Sunday, January 20, 2008

c's steak au poivre

With the threat of wintery weather all weekend, we decided to not even consider going out to eat. Instead, we ventured out on Saturday morning to the Fresh Market to pick up what we needed to eat out, but in. I love to browse at Fresh Market, but it didn't take us long to get drawn in by the beautiful Hereford filet mignon and C's idea to have steak au poivre (a French dish consisting of a steak coated in cracked peppercorns). Traditionally it's just coated on one side, but C likes them on the side too (and a little gorgonzola crumbled on top never hurts).

Our method:

Crack a pile of whole peppercorns with a rolling pin, and then warm them in a little olive oil over low heat for 15 minutes.

Dip steak into peppercorn mixture and coat one side completely.

Heat oven to 450°

Meanwhile, heat a pat of butter and a little olive oil in a cast iron pan until it starts to shimmer. Sear steaks until you have a nice crust on both sides (3-4 minutes per side)

(one au poivre and one salt/pepper steak shown)

Once the steaks are seared, move them to the hot oven (here we used a sheet pan, but if your searing pan is oven safe, just throw it in the oven)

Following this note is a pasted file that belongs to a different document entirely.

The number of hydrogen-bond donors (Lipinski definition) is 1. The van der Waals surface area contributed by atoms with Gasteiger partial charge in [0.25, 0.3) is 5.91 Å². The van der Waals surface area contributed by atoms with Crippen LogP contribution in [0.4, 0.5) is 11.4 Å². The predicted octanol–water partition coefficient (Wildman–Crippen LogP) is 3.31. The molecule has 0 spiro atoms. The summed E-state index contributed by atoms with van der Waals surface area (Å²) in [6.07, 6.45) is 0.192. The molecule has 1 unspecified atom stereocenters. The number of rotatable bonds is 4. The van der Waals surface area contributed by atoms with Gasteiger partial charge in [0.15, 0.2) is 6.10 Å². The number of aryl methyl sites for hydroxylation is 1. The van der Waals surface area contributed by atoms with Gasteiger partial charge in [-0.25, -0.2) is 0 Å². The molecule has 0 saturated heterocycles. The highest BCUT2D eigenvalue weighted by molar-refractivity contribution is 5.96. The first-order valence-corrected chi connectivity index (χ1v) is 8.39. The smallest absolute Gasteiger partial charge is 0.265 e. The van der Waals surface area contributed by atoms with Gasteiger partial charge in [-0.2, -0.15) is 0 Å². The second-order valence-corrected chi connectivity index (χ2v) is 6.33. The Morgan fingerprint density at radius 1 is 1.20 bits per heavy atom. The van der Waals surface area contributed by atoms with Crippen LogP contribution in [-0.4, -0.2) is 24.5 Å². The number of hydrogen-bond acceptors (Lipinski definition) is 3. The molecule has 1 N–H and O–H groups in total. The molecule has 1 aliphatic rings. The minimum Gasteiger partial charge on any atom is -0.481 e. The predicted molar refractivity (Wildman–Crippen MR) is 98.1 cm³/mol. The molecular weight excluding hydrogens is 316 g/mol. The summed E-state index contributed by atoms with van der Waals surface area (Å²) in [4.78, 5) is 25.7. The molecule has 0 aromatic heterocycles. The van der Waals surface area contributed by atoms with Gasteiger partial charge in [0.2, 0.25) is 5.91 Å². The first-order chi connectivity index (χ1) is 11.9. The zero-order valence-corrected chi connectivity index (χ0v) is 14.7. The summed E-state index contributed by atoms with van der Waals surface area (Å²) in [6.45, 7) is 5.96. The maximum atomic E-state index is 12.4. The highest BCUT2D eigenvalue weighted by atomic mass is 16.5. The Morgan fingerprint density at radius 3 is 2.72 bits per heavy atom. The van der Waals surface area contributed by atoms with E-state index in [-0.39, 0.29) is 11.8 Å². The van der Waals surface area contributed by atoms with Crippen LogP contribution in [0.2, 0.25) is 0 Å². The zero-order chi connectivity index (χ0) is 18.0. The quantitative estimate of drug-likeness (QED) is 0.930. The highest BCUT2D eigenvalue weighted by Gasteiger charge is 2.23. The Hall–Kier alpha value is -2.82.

These steaks were fairly thick, so it took about 7 minutes for medium rare. Yum.

Sunday, January 13, 2008

No Knead Italian Bread

I know its been a while, but we're back, and what better to start than with bread! This recipe takes advanced prep, but it's worth it for a fresh crusty loaf out of the oven.

Adapted from NY Times/Sullivan Street Bakery.

Yield: one 1½ lb loaf
3 cups bread flour
1/4 teaspoon instant yeast
3/4 tablespoon kosher salt (or 1 teaspoon table salt)
1 1/2 cups warm water

Equipment Needed: Covered pot (five-quart or larger cast iron, pyrex, ceramic, enamel...something that can go into a 450F oven.)

1. Mix dough: The night before, combine all ingredients in a big bowl with a wooden spoon until the dough just comes together. It will be a shaggy, doughy mess. Cover with plastic wrap and let sit 12-20 hours on countertop.

2. Shape & preheat: The dough will now be wet, sticky and bubbly. With a wet spatula, dump the dough on a floured surface. Fold ends of dough over a few times with the spatula and nudge it into a ball shape. You can use your hands if you like, just keep your hands wet so that the dough does not stick. Generously dust a cotton towel with flour. Set dough seam side down on top of towel. Fold towel over the dough. Let it nap for 2 hours. When you've got about a half hour left, slip your covered pot into the oven and preheat to 450F.

3. Bake: Your dough should have doubled in size. Remove pot from oven. Holding towel, dump wobbly dough into pot. Doesn't matter which way it lands. Shake to even dough out. Cover. Bake 30 minutes. Uncover, bake another 15-20 minutes or until the crust is beautifully golden and middle of loaf is 210F. Remove and let cool on wired rack. If not eating right away, you can re-crisp crust in 350F oven for 10 minutes.